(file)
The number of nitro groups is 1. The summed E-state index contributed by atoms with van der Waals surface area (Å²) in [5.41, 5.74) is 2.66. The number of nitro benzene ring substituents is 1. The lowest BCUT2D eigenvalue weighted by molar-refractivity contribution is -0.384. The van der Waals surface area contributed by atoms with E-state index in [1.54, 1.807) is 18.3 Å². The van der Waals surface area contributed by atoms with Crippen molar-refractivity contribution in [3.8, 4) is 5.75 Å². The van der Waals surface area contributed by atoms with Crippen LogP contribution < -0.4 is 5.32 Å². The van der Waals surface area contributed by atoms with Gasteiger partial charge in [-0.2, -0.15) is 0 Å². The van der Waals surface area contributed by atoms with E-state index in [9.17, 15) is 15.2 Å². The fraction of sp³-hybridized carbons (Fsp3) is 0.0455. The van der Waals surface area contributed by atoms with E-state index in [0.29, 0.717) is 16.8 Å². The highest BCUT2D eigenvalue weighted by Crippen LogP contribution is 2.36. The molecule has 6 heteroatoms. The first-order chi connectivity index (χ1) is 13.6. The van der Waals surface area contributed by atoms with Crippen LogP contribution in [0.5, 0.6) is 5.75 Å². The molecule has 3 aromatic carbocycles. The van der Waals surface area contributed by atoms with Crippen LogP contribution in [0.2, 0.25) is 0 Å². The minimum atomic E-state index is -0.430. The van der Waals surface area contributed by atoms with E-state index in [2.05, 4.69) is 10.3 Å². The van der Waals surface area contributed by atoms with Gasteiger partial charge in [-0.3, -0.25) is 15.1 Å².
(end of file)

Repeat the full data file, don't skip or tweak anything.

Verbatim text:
The number of nitro groups is 1. The summed E-state index contributed by atoms with van der Waals surface area (Å²) in [5.41, 5.74) is 2.66. The number of nitro benzene ring substituents is 1. The lowest BCUT2D eigenvalue weighted by molar-refractivity contribution is -0.384. The van der Waals surface area contributed by atoms with E-state index in [1.54, 1.807) is 18.3 Å². The van der Waals surface area contributed by atoms with Crippen molar-refractivity contribution in [3.8, 4) is 5.75 Å². The van der Waals surface area contributed by atoms with Crippen LogP contribution < -0.4 is 5.32 Å². The van der Waals surface area contributed by atoms with Gasteiger partial charge in [-0.2, -0.15) is 0 Å². The van der Waals surface area contributed by atoms with E-state index in [9.17, 15) is 15.2 Å². The fraction of sp³-hybridized carbons (Fsp3) is 0.0455. The van der Waals surface area contributed by atoms with E-state index in [0.29, 0.717) is 16.8 Å². The highest BCUT2D eigenvalue weighted by Crippen LogP contribution is 2.36. The molecule has 6 heteroatoms. The first-order chi connectivity index (χ1) is 13.6. The van der Waals surface area contributed by atoms with Crippen LogP contribution in [0.5, 0.6) is 5.75 Å². The molecule has 3 aromatic carbocycles. The van der Waals surface area contributed by atoms with Crippen LogP contribution in [0.2, 0.25) is 0 Å². The minimum atomic E-state index is -0.430. The van der Waals surface area contributed by atoms with E-state index in [2.05, 4.69) is 10.3 Å². The van der Waals surface area contributed by atoms with Gasteiger partial charge in [-0.3, -0.25) is 15.1 Å².